• Scott also weighs in on the flash as SSD vs. flash on PCIe discussion. I’d have to agree that interfaces are important, and the ability of the industry to successfully leverage flash on the PCIe bus is (today) fairly limited.
  • Henri updated his VNXe blog series with a new post on EFD and RR performance. No real surprises here, although I do have one question for Henri: is that your car in the blog header?


  • Interested in setting up host-only networking on VMware Fusion 4? Here’s a quick guide.
  • Kenneth Bell offers up some quick guidelines on when to deploy MCS versus PVS in a XenDesktop environment. MCS vs. PVS is a topic of some discussion on the vSpecialist mailing list as they have very different IOPs requirements and I/O profiles.
  • Speaking of VDI, Andre Leibovici has two articles that I wanted to point out. First, Andre does a deep dive on Video RAM in VMware View 5 with 3D; this has tons of good information that is useful for a VDI architect. (The note about the extra .VSWP overhead, for example, is priceless.) Andre also has a good piece on VDI and Microsoft Outlook that’s worth reading, laying out the various options for Outlook-related storage. If you want to be good at VDI, Andre is definitely a great resource to follow.
  • Running Linux in your VMware vSphere environment? If you haven’t already, check out Bob Plankers’ Linux Virtual Machine Tuning Guide for some useful tips on tuning Linux in a VM.
  • Seen this page?
  • You’ve probably already heard about Nick Weaver’s new “Uber” tool, a new VM alignment tool called UBERAlign. This tool is designed to address VM alignment, a problem with how guest file systems are formatted within a VMDK. For more information, see Nick’s announcement here.
  • Don’t disable DRS when you’re using vCloud Director. It’s as simple as that. (If you want to know why, read Chris Colotti’s post.)
  • Here’s a couple of great diagrams by Hany Michael on vCloud Director management pods (both public cloud and private cloud management).
  • People automatically assume that “virtualization” means consolidating multiple workloads onto a single physical server. However, virtualization is really just a layer of abstraction, and that layer of abstraction can be used in a variety of ways. I spoke about this in early 2010. This article (written back in March of 2011) by Brad Hedlund picks up on that theme to show another way that virtualization—or, as he calls it, “inverse virtualization”—can be applied to today’s data centers and today’s applications.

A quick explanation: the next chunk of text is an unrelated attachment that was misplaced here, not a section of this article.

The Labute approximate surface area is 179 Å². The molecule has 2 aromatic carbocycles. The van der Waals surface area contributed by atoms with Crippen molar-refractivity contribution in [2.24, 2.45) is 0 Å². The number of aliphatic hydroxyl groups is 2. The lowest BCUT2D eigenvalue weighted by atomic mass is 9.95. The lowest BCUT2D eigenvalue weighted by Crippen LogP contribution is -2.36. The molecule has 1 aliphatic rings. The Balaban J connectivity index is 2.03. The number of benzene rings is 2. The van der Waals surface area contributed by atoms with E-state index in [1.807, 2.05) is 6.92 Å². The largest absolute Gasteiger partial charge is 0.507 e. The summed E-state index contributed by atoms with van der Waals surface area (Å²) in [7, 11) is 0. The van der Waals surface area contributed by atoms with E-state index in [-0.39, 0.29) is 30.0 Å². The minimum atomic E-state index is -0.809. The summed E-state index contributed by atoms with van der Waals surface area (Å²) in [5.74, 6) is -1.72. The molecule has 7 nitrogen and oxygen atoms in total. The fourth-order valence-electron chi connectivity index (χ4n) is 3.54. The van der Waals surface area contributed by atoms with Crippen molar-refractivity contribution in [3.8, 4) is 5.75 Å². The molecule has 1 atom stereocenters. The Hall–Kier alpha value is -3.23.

• My discussion on the end of the infrastructure engineer generated some conversations, which is good. One of the responses was by Aaron Sweemer in which he discusses the new (but not new) “data layer” and expresses a need for infrastructure engineers to be aware of this data layer. I’d agree with a general need for all infrastructure engineers to be aware of the layers above them in the stack; I’m just not convinced that we all need to become application developers.
  • Here’s a great post by William Lam on the missing piece to creating your own vSEL cloud. I’ll tell you, William blogs some of the coolest stuff…I wish I could dig in as deep as he does in some of this stuff.
  • Here’s a nice look at the use of PowerCLI to help with the automation of DRS rules.
  • One of my projects for the upcoming year is becoming more knowledgeable and conversant with the open source Xen hypervisor and Citrix XenServer. I think that the XenServer Design Handbook is going to be a useful resource for that project.
  • Interested in more information on deploying Oracle databases on vSphere? Michael Webster, aka @vcdxnz001 on Twitter, has a lengthy article with lots of information regarding Oracle on vSphere.
  • This VMware KB article describes how to enable centralized logging for vCloud Director cells. This is particularly important for HA environments, where VMware’s recommended HA strategy involves the use of multiple vCD cells.